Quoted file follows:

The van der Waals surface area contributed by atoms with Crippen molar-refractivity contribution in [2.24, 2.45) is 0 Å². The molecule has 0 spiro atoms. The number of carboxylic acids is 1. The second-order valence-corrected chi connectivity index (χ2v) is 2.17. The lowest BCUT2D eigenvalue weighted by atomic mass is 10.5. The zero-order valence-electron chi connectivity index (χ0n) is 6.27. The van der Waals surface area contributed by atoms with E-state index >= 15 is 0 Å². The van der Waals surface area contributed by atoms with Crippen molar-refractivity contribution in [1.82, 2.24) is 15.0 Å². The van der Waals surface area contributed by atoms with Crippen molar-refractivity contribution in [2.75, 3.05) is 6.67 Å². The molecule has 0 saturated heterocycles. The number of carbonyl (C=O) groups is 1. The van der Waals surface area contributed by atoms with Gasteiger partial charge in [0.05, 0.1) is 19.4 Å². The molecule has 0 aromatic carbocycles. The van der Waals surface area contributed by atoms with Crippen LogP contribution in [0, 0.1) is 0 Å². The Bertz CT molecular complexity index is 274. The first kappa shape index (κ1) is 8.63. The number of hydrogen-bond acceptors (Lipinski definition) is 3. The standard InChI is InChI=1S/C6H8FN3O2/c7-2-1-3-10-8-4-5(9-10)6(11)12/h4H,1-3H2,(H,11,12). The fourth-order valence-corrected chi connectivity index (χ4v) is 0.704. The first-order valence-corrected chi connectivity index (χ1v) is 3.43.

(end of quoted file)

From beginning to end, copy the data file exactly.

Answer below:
The van der Waals surface area contributed by atoms with Crippen molar-refractivity contribution in [2.24, 2.45) is 0 Å². The molecule has 0 spiro atoms. The number of carboxylic acids is 1. The second-order valence-corrected chi connectivity index (χ2v) is 2.17. The lowest BCUT2D eigenvalue weighted by atomic mass is 10.5. The zero-order valence-electron chi connectivity index (χ0n) is 6.27. The van der Waals surface area contributed by atoms with E-state index >= 15 is 0 Å². The van der Waals surface area contributed by atoms with Crippen molar-refractivity contribution in [1.82, 2.24) is 15.0 Å². The van der Waals surface area contributed by atoms with Crippen molar-refractivity contribution in [2.75, 3.05) is 6.67 Å². The molecule has 0 saturated heterocycles. The number of carbonyl (C=O) groups is 1. The van der Waals surface area contributed by atoms with Gasteiger partial charge in [0.05, 0.1) is 19.4 Å². The molecule has 0 aromatic carbocycles. The van der Waals surface area contributed by atoms with Crippen LogP contribution in [0, 0.1) is 0 Å². The Bertz CT molecular complexity index is 274. The first kappa shape index (κ1) is 8.63. The number of hydrogen-bond acceptors (Lipinski definition) is 3. The standard InChI is InChI=1S/C6H8FN3O2/c7-2-1-3-10-8-4-5(9-10)6(11)12/h4H,1-3H2,(H,11,12). The fourth-order valence-corrected chi connectivity index (χ4v) is 0.704. The first-order valence-corrected chi connectivity index (χ1v) is 3.43.